Town of Atherton vs. California High Speed Rail Authority

Document Sample
Town of Atherton vs. California High Speed Rail Authority Powered By Docstoc
					1
2 3 4 5 6 7 8 9
10 11 12 13 14 15 16 17
Petitioners and Plaintiffs, TOWN OF ATHERTON, a Municipal Corporation, PLANNING AND CONSERVATION LEAGUE, a California nonprofit corporation, CITY OF MENLO PARK, a Municipal Corporation, TRANSPORTATION SOLUTIONS DEFENSE AND EDUCATION FUND, a California nonprofit corporation, CALIFORNIA RAIL FOUNDATION, a California nonprofit corporation, and BAYRAIL ALLIANCE, a California nonprofit corporation, and other similarly situated entities, Case No. 34-2008- 80000022 RULING ON SUBMITTED MATTER SUPERIOR COURT OF CALIFORNIA COUNTY OF SACRAMENTO

18 19 20 21

v.

CALIFORNIA HIGH SPEED RAIL AUTHORITY, a public entity, and DOES 1-20, inclusive, Respondents and Defendants.

22 23 24
This matter came on for hearing on May 29, 2009. The

25 26 27 28

matter was argued and submitted. under submission.

The Court took the matter

The Court, having considered the papers,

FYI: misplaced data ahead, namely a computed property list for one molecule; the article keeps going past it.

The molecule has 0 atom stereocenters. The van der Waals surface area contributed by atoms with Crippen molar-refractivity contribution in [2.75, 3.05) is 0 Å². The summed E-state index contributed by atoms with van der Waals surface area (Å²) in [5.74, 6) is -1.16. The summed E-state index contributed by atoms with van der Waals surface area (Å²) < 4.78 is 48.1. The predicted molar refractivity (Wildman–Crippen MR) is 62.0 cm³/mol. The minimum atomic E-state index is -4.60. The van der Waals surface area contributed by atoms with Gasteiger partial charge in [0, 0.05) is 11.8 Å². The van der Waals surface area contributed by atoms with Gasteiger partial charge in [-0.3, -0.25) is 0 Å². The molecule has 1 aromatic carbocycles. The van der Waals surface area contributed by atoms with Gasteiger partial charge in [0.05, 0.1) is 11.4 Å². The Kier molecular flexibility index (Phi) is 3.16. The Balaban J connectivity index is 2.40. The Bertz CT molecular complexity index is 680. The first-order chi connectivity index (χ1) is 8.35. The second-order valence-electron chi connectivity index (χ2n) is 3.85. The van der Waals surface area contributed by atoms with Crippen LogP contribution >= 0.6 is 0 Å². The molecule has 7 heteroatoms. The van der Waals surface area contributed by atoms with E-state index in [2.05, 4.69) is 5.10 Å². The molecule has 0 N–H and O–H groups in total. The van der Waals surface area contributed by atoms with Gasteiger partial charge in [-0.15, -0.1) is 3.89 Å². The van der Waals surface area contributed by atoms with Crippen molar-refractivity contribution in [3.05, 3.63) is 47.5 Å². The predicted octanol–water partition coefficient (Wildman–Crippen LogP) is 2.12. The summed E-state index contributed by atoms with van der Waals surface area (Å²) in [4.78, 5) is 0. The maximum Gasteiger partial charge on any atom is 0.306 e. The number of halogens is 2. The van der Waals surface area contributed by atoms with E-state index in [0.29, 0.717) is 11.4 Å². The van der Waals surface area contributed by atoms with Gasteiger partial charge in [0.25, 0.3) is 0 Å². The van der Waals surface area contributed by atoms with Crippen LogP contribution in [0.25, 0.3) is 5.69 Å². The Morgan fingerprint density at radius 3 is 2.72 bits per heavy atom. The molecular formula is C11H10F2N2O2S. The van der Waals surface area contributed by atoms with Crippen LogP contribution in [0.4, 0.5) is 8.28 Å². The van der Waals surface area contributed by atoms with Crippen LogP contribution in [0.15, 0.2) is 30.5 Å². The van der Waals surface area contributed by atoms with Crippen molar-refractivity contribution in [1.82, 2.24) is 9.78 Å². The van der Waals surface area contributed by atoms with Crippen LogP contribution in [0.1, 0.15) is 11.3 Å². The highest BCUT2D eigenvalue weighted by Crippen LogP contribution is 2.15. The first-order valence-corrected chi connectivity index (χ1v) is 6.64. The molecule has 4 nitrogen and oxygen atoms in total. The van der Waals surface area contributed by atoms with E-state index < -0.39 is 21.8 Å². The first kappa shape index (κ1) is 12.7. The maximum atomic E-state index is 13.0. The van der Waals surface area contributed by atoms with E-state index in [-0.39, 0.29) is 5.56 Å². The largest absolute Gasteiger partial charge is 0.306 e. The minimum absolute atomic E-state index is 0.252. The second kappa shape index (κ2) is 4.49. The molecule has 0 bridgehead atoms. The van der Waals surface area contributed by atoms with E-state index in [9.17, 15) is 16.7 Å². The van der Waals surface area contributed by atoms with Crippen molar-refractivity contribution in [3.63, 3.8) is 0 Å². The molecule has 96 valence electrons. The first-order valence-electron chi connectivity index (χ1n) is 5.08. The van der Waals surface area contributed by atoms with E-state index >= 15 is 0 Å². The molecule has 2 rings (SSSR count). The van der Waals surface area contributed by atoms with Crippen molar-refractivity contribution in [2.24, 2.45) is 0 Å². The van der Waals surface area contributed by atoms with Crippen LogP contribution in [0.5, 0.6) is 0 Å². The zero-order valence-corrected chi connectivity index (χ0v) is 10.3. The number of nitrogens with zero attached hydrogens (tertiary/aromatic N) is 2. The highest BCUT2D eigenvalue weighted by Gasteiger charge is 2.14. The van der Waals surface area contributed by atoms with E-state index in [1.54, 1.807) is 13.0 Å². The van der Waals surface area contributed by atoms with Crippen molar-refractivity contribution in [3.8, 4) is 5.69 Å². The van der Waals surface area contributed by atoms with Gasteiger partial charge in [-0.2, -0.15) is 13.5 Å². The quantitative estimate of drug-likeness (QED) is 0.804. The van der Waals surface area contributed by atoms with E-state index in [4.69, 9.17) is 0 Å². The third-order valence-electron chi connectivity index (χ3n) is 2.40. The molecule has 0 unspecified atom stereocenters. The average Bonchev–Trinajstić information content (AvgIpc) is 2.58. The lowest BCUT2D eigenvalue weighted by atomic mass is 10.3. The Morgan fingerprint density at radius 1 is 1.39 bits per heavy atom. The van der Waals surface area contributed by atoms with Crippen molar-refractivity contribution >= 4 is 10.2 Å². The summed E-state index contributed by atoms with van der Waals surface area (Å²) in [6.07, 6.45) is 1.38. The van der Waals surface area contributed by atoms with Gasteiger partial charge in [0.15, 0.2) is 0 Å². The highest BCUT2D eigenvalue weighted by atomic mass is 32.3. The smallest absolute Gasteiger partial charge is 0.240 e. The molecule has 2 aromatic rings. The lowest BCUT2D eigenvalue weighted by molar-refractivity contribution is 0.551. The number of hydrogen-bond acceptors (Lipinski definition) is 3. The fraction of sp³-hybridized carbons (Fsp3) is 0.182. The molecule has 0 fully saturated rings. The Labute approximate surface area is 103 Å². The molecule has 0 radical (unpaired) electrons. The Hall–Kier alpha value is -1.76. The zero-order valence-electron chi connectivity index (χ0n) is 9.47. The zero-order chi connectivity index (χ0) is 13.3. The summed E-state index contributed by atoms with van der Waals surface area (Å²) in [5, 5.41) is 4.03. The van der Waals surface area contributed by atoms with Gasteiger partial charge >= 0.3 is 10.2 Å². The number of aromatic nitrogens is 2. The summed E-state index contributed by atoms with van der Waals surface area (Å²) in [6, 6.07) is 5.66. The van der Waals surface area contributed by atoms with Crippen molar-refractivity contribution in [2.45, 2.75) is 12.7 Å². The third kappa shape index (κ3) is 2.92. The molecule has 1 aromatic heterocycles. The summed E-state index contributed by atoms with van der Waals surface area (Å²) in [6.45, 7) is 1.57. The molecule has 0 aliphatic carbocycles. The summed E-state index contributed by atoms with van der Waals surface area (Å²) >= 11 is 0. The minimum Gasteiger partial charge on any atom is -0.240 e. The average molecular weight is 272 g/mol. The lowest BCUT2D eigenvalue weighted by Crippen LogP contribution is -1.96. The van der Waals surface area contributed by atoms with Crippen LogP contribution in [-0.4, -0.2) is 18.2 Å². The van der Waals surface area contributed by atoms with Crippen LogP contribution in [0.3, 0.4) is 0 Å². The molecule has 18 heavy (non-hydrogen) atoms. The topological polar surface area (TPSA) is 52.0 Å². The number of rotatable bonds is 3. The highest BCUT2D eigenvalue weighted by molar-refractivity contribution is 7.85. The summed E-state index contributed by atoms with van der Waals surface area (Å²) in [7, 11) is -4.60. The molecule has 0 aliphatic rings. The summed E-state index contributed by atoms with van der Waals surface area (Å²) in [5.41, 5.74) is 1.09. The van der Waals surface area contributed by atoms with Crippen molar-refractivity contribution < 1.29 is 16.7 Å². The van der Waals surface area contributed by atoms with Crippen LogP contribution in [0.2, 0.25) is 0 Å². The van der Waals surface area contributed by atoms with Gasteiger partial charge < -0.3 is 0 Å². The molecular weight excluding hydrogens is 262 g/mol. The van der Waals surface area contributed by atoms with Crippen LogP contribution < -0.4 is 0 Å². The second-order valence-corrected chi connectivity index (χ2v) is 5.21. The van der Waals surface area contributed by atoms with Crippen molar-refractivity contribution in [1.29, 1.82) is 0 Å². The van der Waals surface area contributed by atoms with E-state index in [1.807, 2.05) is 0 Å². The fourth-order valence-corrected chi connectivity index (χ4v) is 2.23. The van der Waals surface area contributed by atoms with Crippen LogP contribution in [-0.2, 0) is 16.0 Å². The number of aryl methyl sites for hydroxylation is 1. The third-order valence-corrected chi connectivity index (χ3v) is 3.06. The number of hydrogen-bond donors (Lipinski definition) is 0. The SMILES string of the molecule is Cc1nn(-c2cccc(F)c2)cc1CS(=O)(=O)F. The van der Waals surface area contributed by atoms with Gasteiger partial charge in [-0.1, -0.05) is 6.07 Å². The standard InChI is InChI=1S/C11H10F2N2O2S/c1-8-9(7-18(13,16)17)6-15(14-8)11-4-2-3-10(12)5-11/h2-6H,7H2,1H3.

the administrative record which was admitted into evidence

1
z4

1 2 3 4 5 c _
o y

at the hearing, and the arguments of the parties, makes its ruling as follows. Petitioners challenge the decision of respondent and defendant California High Speed Rail Authority ("CHSRA" or "the Authority") to approve the Bay Area to Central Valley High Speed Train Project ("the Project"), including specifically choosing an alignment for the Project. Respondent chose an alignment running through Pacheco Pass rather than the other major alternative alignment which ran through ALtamont Pass.

10

Petitioners contend that respondent has not provided
11

legally adequate review under the California Environmental

12
Quality Act, Public Resources Code section 21000 et seq.

13

("CEQA").

Petitioners contend that respondent's actions are

14
15
16

illegal as they violate CEQA and the California Code of Regulations, Title 14, section 15000 et seq. ("CEQA Guidelines"). Petitioners contend that the Final Program Environmental Impact Report ("FPEIR") for the Project was inadequate in several respects. They contend that it failed

17

"

18 19 20 21 22 23 24 25 2«

to include an adequate description of the project and feasible alternatives. They contend it failed to adequately

identify and mitigate the Project's significant impacts, and that its alternatives analysis was inadequate and improperly predisposed towards the Pacheco alignment. Petitioners also

contend that respondent Authority improperly refused to recirculate the Draft Program Environmental Impact 'Report ("DPEIR") after Union Pacific Railroad announced it was

28

unwilling to allow use of its right-of-way, and that

1 2